There was no Adlai Stevenson confrontation. There was no "smoking gun" revelation. Secretary of State Colin Powell's performance before the United Nations was more of a "pinstripe" performance. In the movie "Catch Me if You Can," grifter Frank Abagnale asks, "why do the Yankees always win?" Its not because they have Mickey Mantle like everyone thinks, but because "people can't take their eyes off the pinstripes."
Powell's presentation, complete with satellite images, enlarged photographs and audiotapes, and delivered with his trademark self-assurance, was a perfect "pinstripe" performance. He looked and sounded so confident and credible that questioning or contradicting him was almost not an option.
And it would be hard to refute much of what he presented. Most of it is not new- like the assertion that Saddam Hussein is a dictatorial human rights abuser who used chemical weapons in the 1980s. Some of it sounds credible -- like the notion that Saddam Hussein would try to elude inspectors. Other elements of Powell's brief were less persuasive, like his efforts to prove a definitive link between Saddam Hussein and Al-Qaeda or his claims about mobile Iraqi bioweapons laboratories
Despite the substantive limitations of Powell's case, he clearly won wide acclaim due to the forcefulness with which he made his case. Scores of editorialists, columnists, and TV commentators have embraced Powell's statement as the last word on why the United States must go to war with Iraq. Even Mary McGrory, the veteran liberal columnist at the Washington Post, was moved to write a column entitled "I'm Persuaded."
But try not to get distracted by the pinstripes. The central questions, despite what Powell presented, are the same as they has always been. Is Iraq an imminent threat to the United States or its allies? And will military action against him eliminate or inflame that threat?
To answer this question one need look no further than the Central Intelligence Agency, which says that Saddam Hussein is not a threat, and will not become one unless he is attacked. In an October 7th letter to Senator Bob Graham (D-FL) CIA director George Tenet wrote, "Baghdad for now appears to be drawing the line short of conducting terrorist attacks with conventional or CBW (chemical and biological weapons) against the United States." Tenet continues with the big but. "Should Saddam conclude that a U.S. led attack could no longer be deterred, he probably would become much less constrained in adopting terrorist actions." A threatened and cornered Saddam Hussein could even take the "extreme step of assisting Islamist terrorists in conducting a WMD (weapons of mass destruction) attack against the United States." But only if he is attacked.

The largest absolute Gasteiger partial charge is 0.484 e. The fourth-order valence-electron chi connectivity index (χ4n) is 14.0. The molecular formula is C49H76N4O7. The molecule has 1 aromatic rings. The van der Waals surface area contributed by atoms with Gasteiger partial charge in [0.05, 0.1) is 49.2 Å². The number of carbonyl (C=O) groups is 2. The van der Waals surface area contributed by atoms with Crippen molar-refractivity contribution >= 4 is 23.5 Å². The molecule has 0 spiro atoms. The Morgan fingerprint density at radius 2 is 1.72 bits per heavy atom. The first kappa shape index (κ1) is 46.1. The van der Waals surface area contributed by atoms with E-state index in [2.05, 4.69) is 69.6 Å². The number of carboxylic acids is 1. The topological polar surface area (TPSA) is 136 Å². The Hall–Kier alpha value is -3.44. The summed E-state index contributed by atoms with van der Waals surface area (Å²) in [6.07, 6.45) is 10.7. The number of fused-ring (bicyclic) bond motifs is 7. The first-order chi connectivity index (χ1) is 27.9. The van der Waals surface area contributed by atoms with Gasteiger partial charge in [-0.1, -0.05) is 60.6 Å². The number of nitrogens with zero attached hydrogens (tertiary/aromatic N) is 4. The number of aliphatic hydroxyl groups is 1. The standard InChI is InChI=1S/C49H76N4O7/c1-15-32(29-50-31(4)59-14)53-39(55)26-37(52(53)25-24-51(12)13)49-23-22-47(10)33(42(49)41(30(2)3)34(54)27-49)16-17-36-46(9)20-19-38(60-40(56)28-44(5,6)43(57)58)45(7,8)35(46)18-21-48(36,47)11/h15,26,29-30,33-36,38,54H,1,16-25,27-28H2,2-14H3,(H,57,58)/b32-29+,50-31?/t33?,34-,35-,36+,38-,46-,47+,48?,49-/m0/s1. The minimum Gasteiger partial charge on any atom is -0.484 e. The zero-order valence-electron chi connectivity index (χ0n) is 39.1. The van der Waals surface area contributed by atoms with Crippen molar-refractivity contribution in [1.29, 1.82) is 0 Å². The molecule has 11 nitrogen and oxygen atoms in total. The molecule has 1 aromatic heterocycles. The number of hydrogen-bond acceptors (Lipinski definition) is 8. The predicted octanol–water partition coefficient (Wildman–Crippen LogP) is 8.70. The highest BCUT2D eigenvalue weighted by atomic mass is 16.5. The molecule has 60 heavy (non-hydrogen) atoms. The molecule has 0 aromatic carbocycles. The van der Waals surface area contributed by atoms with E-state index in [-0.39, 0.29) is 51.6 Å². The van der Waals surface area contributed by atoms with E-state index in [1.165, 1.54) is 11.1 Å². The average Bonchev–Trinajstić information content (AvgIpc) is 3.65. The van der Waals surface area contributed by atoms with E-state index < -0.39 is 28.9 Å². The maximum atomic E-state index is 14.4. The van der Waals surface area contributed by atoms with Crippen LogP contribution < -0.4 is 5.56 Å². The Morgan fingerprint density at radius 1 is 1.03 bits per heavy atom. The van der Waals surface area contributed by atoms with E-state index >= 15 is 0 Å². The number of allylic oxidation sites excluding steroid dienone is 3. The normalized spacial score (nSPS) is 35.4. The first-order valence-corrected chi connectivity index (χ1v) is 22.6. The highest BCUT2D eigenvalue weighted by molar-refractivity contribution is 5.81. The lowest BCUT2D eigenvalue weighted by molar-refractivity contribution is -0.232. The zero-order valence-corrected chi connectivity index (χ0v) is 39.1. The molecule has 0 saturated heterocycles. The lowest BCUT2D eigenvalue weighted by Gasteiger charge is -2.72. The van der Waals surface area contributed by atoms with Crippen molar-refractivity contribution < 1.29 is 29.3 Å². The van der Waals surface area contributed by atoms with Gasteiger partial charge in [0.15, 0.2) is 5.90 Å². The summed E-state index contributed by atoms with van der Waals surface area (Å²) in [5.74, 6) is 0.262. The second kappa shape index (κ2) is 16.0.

A well-documented new report by the Fourth Freedom Forum concludes that despite Secretary of State Powell's histrionics, "independently verifiable evidence is lacking on the most essential security concerns - Iraq's alleged possession of weapons of mass destruction, and its [alleged] operational links to Al Qaeda." The report notes that Powell's allegations regarding mobile biological weapons labs were based entirely on the testimony of prisoners and defectors, while UN weapons inspectors and experts on biological weapons continue to question the existence and even the practicality of such mobile facilities. As former CIA official Vincent Cannistraro has noted, Iraqi defectors are notoriously unreliable, and their main motivation is "telling the Defense Department what they want to hear."
If Iraq is hiding chemical and biological weapons; Saddam Hussein may be hiding his country's relative weakness, not its growing military strength. According to a 1999 UN experts panel report, the inspections of the 1990s eliminated "the bulk of Iraq's proscribed weapons programs." Former chief UN weapons inspector for Iraq Rolf Ekeus has suggested that the task for current inspectors involves "tracking down the pathetic remnants of what Iraq had in 1998." Continued inspections and monitoring will be more than adequate to contain Saddam Hussein's regime and eliminate his ability to use chemical or biological weapons against his own people or other nations. And inspections won't cost $100 to $200 billion or result in thousands of casualties, as a war is likely to do.
The Bush administration should help the inspectors finish their work, not pull the rug out from under them by launching an ill-advised military intervention. War should be the tool of last resort. That used to be Colin Powell's position. He had it right the first time around.
Contested Case: Do the Facts Justify the Case for War in Iraq? Fourth Freedom Forum, February 2003.
Frida Berrigan is a Senior Research Associate at the Arms Trade Resource Center of the World Policy Institute. Email: email@example.com. William D. Hartung is the Center's Director and a Senior Fellow at the Institute. E-mail: Hartung@newschool.edu